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Lingo of No Man’s Land (hardback)

Published Date:
March 2014
British Library Publishing
Bibliographic Details:
Hardback, 112 pages, 203 x 155mm
Sgt. Lorenzo N. Smith, introduction by Julie Coleman
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A World War I Dictionary

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‘Cage – A wire enclosed structure to hold Fritz.’
‘Emma Gee – Machine gun. It is much simpler to say "Emma Gee" and much more descriptive of Tommy’s feeling for his weapon than to always say "machine gun".’
‘Estaminet – French word adopted by the British soldiers, meaning drinking house or saloon, where the fair Mademoiselle waits on Tommy.’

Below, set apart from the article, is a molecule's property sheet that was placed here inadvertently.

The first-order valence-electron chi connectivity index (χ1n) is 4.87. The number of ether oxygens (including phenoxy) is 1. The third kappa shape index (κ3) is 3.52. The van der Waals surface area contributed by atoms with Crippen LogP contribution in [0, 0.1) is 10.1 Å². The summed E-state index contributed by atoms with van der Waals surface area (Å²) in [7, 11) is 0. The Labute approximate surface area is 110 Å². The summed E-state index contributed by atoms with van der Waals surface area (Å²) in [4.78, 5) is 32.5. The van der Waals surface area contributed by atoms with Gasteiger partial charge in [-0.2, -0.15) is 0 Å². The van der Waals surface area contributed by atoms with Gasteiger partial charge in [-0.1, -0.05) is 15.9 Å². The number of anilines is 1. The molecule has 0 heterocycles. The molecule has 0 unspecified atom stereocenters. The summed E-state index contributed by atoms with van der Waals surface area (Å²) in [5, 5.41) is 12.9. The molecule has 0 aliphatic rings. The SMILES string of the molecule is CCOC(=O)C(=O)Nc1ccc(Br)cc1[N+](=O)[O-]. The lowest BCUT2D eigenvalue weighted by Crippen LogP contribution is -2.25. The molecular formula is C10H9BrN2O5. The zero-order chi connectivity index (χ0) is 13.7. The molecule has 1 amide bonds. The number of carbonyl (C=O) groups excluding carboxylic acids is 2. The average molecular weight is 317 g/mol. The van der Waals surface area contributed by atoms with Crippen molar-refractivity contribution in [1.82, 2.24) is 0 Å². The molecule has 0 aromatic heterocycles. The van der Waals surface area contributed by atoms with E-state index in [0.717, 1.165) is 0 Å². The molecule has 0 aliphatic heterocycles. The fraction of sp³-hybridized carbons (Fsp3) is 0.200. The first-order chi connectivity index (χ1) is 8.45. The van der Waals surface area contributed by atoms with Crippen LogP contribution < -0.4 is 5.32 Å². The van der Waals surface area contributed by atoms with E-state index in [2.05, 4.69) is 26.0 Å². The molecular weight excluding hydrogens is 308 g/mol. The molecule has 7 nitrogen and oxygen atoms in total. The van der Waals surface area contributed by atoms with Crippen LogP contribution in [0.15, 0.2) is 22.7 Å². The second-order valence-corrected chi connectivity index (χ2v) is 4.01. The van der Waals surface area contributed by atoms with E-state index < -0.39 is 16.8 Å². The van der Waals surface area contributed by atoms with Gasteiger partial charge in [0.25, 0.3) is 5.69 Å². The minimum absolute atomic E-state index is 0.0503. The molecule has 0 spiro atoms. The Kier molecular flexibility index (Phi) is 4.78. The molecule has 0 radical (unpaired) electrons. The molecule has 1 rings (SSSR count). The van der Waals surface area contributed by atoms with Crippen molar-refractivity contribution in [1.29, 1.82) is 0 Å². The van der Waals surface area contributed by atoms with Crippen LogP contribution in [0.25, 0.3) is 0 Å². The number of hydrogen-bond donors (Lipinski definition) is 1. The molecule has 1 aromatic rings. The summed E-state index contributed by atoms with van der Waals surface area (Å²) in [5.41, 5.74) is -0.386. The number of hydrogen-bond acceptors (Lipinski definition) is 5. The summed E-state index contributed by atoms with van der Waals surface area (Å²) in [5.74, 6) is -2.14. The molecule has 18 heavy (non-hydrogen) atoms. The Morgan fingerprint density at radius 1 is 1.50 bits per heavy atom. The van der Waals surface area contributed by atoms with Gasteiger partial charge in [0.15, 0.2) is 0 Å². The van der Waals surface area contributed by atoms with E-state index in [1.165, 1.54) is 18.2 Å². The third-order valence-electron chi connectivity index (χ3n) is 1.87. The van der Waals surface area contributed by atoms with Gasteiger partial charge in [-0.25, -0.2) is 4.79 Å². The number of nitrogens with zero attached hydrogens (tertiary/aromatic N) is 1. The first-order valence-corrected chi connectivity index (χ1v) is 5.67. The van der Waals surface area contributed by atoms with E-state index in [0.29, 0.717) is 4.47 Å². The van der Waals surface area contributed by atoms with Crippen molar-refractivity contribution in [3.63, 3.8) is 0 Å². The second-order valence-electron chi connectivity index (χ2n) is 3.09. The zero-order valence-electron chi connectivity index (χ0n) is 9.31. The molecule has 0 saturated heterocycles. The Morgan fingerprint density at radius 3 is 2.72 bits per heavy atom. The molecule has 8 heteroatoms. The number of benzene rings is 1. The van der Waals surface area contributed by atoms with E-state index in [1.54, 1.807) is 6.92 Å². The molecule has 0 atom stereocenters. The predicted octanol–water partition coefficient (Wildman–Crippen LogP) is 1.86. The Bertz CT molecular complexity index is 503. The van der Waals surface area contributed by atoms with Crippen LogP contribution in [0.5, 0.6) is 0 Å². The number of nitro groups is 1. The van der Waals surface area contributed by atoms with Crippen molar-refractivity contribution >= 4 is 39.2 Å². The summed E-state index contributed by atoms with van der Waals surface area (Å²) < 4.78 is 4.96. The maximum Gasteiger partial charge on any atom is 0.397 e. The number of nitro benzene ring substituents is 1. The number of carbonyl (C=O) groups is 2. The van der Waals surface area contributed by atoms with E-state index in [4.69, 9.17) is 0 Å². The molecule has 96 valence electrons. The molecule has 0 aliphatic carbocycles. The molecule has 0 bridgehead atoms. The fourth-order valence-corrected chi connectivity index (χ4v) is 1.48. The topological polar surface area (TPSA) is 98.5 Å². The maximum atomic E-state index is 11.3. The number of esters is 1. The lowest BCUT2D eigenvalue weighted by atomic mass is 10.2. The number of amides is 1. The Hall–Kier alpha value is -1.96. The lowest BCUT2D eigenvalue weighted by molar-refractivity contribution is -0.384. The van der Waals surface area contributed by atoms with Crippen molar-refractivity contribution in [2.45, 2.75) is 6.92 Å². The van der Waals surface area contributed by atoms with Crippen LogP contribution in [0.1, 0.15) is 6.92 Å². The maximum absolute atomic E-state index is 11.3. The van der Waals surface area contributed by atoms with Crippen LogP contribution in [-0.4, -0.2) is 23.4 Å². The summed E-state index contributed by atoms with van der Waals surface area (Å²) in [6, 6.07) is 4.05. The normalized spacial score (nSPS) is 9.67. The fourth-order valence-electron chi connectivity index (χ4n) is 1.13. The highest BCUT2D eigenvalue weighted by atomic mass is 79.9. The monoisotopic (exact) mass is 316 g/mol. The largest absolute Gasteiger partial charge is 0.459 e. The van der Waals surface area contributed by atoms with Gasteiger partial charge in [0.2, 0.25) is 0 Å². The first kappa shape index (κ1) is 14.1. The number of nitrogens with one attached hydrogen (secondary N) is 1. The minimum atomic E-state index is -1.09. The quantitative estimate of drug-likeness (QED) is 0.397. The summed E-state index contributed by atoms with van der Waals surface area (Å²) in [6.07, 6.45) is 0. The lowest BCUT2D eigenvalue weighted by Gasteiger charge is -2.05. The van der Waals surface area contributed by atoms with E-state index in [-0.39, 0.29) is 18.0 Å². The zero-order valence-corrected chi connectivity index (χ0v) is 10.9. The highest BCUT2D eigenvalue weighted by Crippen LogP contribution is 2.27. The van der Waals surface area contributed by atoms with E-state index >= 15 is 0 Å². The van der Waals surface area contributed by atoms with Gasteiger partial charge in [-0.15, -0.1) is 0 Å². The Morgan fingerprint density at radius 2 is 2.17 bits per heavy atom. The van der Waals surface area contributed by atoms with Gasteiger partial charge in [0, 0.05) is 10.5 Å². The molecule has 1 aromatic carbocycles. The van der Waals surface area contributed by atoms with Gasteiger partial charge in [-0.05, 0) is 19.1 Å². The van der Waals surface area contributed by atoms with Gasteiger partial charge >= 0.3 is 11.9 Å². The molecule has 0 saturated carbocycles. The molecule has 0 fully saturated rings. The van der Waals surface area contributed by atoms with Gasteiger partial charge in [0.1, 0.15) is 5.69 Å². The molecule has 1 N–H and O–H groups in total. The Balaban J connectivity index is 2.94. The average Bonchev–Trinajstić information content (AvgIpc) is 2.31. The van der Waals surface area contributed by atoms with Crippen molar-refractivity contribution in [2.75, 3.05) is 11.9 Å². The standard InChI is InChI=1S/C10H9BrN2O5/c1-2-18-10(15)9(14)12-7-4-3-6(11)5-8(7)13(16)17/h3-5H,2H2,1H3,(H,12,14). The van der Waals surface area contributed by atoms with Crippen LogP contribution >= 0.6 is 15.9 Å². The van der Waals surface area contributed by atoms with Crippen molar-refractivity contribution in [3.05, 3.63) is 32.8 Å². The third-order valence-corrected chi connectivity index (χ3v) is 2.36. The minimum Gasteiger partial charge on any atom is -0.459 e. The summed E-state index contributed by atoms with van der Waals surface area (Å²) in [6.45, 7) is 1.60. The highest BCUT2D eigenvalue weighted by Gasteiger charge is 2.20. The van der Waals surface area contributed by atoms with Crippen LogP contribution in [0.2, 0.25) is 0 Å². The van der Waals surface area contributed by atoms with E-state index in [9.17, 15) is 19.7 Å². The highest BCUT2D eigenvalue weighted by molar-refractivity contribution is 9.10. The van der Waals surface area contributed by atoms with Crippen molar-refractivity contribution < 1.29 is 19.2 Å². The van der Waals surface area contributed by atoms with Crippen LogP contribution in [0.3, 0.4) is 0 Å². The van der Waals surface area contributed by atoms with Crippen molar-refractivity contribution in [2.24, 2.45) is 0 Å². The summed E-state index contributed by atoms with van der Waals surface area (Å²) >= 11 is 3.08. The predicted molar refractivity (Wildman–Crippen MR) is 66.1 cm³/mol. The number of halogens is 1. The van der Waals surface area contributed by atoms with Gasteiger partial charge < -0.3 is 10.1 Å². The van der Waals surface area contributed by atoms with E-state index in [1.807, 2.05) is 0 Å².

‘Poultice wallopers' – Hospital orderlies.
‘Rat poison – Affectionate term for cheese. The trench rats which swarm about are fed on cheese.’

This dictionary of World War I slang was compiled by a Canadian soldier in 1918, in response to the many questions he received about the meanings of words used in talks he gave while on recruiting duty. It gives a fascinating contemporary insight into life on the front line.

With an introduction by Julie Coleman, Professor of English Language, University of Leicester.

About the author
Sgt. Lorenzo N. Smith served in the First Canadian Contingent and was wounded in battle at Messines. He compiled this dictionary while working for the British-Canadian Recruiting Mission in 1918.

` provides a surprisingly intimate and full portrait of life at the front of the Great War.` The Boston Globe

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